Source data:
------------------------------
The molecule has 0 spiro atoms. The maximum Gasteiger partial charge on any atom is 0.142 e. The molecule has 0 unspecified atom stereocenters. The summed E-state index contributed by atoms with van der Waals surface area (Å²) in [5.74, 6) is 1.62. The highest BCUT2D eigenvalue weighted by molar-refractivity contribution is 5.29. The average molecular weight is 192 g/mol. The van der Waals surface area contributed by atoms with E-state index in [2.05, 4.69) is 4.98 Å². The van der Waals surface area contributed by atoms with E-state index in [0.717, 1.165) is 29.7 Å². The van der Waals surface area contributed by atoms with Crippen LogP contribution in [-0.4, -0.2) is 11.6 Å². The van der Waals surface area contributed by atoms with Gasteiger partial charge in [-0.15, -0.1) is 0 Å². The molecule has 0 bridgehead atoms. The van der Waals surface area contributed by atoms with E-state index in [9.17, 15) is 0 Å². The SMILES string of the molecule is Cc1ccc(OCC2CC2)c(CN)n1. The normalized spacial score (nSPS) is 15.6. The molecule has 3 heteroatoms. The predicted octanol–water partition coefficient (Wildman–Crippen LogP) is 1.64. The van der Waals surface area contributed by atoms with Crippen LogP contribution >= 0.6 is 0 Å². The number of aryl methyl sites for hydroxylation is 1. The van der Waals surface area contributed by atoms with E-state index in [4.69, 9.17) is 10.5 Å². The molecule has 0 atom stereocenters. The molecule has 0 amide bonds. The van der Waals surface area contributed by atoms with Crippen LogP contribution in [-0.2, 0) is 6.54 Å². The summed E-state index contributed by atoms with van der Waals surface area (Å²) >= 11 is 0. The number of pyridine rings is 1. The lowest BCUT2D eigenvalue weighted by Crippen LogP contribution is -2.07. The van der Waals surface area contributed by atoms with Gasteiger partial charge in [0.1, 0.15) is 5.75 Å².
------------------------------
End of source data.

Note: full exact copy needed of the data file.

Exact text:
The molecule has 0 spiro atoms. The maximum Gasteiger partial charge on any atom is 0.142 e. The molecule has 0 unspecified atom stereocenters. The summed E-state index contributed by atoms with van der Waals surface area (Å²) in [5.74, 6) is 1.62. The highest BCUT2D eigenvalue weighted by molar-refractivity contribution is 5.29. The average molecular weight is 192 g/mol. The van der Waals surface area contributed by atoms with E-state index in [2.05, 4.69) is 4.98 Å². The van der Waals surface area contributed by atoms with E-state index in [0.717, 1.165) is 29.7 Å². The van der Waals surface area contributed by atoms with Crippen LogP contribution in [-0.4, -0.2) is 11.6 Å². The van der Waals surface area contributed by atoms with Gasteiger partial charge in [-0.15, -0.1) is 0 Å². The molecule has 0 bridgehead atoms. The van der Waals surface area contributed by atoms with E-state index in [9.17, 15) is 0 Å². The SMILES string of the molecule is Cc1ccc(OCC2CC2)c(CN)n1. The normalized spacial score (nSPS) is 15.6. The molecule has 3 heteroatoms. The predicted octanol–water partition coefficient (Wildman–Crippen LogP) is 1.64. The van der Waals surface area contributed by atoms with Crippen LogP contribution >= 0.6 is 0 Å². The number of aryl methyl sites for hydroxylation is 1. The van der Waals surface area contributed by atoms with E-state index in [4.69, 9.17) is 10.5 Å². The molecule has 0 atom stereocenters. The molecule has 0 amide bonds. The van der Waals surface area contributed by atoms with Crippen LogP contribution in [-0.2, 0) is 6.54 Å². The summed E-state index contributed by atoms with van der Waals surface area (Å²) >= 11 is 0. The number of pyridine rings is 1. The lowest BCUT2D eigenvalue weighted by Crippen LogP contribution is -2.07. The van der Waals surface area contributed by atoms with Gasteiger partial charge in [0.1, 0.15) is 5.75 Å².